FTSE350: A Golden Opportunity To Focus On Gender Diversity And The Role Of Chair
Succession planning is an opportunity, a tool to ensure evolutionary thinking on business strategy and alignment going forward. In turbulent times, it requires innovation.
Britain has been talking loudly about the need for gender diversity in its boardrooms and the progression of women in the workplace for the last decade. The UK’s revised Corporate Governance Code (July 2018) states that the chair should not serve on the board for more than nine years.
In the FTSE 350 today, there are 137 companies with a chair that has served on the board for more than eight years and 110 that are non-compliant with the Code. The overwhelming number of chairs with eight or more years service in the board are male (97.81%) and there are 22 female board chairs (6.29%) - of which one has served for more than nine years and three have served for more than eight years. Clearly, new blood is needed in the role of Chair in the FTSE350.
UK Board Chair Tenure 2019, research by Minerva Analytics, the governance consultancy, reveals that almost 40% of the top 350 UK companies will need to look at succession planning for their Chair role soon. Over 31% of them are currently non-compliant with the Code’s recommendation on Chair tenure.
Importantly, the research states that the new Code is already having an impact on succession planning. In January 2019, Babcock International Group cited the introduction of the Code as a contributing factor for Mike Turner’s decision to retire from the Board after 10 years in the role.
Witan Investment Trust (FTSE 250) has also announced its Chair Harry Henderson is to retire in 2020, after being a non-executive director for 15 years and then Chair for 16 years. Imperial Brands, the FTSE 100 tobacco company, recently said it had begun a search for a successor to chairman Mark Williamson, who has been on the board since 2007. That comes in response to the new code. As the FT reported, nearly a fifth of shareholders voted against his re-election at the group’s recent annual meeting.
When the Financial Reporting Council (FRC), the corporate governance watchdog, revised the Code, it allowed for the extension of the period of tenure from when a chair is first appointed to the board beyond nine years, for a limited time - with a clear explanation provided. (Provision 19). This was done in part to allow women to move into the Chair role once they had been in the increasingly important role of Chair of RemCom or Audit committees as non-executive directors. As the FRC stated, it was “to facilitate effective succession planning and the development of a diverse board.”
However, the status quo is that more men than women secure a role as chair without previous experience on the same company board, as noted in the Minerva Analytics report. That points firmly to the succession planning process, external candidates, headhunters and the thinking in boardrooms.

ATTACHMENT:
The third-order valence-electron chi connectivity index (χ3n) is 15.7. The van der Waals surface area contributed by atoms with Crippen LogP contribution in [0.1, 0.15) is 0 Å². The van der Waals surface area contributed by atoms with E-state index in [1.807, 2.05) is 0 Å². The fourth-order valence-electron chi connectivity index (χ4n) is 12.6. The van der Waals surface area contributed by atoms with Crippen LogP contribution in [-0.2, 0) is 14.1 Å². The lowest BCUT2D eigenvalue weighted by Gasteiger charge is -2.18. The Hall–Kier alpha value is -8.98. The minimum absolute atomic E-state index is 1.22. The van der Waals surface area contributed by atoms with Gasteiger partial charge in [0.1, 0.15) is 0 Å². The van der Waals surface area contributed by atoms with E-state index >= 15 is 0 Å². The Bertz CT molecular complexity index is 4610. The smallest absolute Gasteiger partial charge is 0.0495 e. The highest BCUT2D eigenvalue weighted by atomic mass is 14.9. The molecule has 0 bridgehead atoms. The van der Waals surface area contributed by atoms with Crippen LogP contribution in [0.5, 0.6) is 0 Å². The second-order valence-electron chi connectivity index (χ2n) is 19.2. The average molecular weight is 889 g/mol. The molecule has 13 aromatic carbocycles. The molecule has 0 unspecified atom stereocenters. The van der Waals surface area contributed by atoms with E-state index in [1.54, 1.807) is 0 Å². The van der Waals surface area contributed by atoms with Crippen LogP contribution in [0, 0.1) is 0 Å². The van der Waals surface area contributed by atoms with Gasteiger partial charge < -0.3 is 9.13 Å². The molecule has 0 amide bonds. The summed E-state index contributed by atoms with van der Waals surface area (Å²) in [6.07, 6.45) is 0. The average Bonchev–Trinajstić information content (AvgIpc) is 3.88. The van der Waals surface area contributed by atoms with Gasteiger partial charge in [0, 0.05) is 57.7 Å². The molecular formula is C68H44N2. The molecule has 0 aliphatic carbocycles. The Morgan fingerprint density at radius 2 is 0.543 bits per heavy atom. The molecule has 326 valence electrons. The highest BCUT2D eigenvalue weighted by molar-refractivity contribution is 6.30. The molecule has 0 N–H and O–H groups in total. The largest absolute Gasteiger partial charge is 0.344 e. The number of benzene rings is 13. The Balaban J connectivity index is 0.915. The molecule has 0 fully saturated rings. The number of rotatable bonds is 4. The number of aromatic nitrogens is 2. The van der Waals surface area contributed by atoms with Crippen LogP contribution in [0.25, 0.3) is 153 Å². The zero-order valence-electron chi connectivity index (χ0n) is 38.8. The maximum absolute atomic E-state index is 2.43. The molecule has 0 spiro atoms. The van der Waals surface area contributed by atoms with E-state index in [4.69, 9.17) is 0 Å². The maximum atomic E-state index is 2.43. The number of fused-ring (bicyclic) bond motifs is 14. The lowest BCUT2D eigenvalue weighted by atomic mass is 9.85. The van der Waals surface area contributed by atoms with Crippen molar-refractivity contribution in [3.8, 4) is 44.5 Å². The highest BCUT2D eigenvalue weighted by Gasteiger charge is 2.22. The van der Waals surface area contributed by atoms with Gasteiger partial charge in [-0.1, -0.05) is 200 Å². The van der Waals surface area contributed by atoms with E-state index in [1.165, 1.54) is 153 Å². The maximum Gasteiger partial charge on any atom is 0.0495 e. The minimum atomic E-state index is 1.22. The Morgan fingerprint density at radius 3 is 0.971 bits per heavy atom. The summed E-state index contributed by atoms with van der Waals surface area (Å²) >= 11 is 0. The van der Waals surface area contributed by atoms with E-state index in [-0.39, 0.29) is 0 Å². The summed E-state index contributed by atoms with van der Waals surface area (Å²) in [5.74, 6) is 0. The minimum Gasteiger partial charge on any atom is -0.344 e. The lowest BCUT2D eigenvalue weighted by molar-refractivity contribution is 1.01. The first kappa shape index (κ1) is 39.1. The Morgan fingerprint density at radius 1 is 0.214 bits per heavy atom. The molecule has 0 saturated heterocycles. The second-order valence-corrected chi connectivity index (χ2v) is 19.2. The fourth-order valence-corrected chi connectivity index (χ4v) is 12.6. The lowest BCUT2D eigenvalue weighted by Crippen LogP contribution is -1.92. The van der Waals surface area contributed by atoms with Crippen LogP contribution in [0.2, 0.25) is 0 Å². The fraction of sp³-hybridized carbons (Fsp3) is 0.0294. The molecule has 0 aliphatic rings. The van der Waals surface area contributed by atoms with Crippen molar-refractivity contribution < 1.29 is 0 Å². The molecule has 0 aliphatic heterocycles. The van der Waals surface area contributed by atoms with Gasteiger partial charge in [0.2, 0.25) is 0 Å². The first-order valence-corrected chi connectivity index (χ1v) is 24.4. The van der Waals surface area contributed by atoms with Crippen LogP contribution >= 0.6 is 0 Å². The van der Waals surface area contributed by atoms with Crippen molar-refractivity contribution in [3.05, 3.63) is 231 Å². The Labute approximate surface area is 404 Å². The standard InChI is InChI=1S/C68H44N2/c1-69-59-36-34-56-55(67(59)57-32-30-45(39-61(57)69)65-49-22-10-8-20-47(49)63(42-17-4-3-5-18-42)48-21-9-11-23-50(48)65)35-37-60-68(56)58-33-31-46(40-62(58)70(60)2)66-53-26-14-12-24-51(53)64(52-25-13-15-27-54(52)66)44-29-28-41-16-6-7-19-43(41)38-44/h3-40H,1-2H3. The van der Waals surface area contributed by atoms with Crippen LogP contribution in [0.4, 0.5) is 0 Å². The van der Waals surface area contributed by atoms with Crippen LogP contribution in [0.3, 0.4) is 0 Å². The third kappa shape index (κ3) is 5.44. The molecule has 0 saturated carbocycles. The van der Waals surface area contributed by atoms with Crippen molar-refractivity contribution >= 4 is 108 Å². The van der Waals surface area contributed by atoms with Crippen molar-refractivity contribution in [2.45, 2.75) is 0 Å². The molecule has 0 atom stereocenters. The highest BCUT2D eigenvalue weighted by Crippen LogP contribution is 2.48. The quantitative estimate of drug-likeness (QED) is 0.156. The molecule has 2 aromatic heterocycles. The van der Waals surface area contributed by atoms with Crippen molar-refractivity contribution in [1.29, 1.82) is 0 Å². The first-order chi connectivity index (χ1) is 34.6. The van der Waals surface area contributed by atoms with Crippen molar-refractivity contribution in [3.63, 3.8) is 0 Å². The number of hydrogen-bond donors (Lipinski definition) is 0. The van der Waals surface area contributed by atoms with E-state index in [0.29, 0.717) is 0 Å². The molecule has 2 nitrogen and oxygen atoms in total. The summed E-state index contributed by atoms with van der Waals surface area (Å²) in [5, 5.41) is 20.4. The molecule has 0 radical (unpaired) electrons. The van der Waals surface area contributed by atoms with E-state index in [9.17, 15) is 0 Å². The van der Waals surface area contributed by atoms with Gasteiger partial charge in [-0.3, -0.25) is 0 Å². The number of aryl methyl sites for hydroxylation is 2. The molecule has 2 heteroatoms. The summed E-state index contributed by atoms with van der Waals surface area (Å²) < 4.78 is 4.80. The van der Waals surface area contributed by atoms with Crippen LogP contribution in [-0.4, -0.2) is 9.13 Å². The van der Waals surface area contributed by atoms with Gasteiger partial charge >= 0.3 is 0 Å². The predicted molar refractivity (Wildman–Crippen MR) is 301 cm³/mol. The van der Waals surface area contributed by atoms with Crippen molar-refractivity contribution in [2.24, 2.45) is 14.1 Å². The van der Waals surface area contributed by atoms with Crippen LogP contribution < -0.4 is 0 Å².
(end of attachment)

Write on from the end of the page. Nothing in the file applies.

Institutional investors, however, are increasingly voicing concerns about gender diversity and about the ongoing independence in the longevity of some appointments.
Apart from the largely uniform picture of UK FTSE350 Chairs at a time when cognitive diversity is considered to be increasingly important to business there are interesting questions to consider about the role of the Chair in the boardroom, and the extent to which it is changing, dictated by the needs of business.
In 2018, on Board Talk, I covered research by INSEAD, the business school, on the practices of board chairs across the world.
This is how the post began: “Looking at the UK findings, it is clear that it is a role that will become more vital both for its 'indirect' leadership, and for its ability to deal with change. Technology skills will be a requisite for all board chairs in ten years, and more will come from technology, consulting or academia, rather than the traditional executive background…..They will be younger, and we will see more of them in their 40's. In the UK, Italy, and Denmark, there will be a rise in foreign chairmen. As for women - they will still be in a minority, but the report predicts a ‘marked improvement’ by 2027.” Read on.
It’s too far away - 2027. Action, not words on gender diversity is what investors are calling for, louder than ever before. This latest research shows there is a crying need for the FTSE350 to start worrying whether it looks perilously out of touch from the Chair down and to do some multitasking - by focusing harder on succession planning, while also considering its need for talent in a diverse and fast-changing world.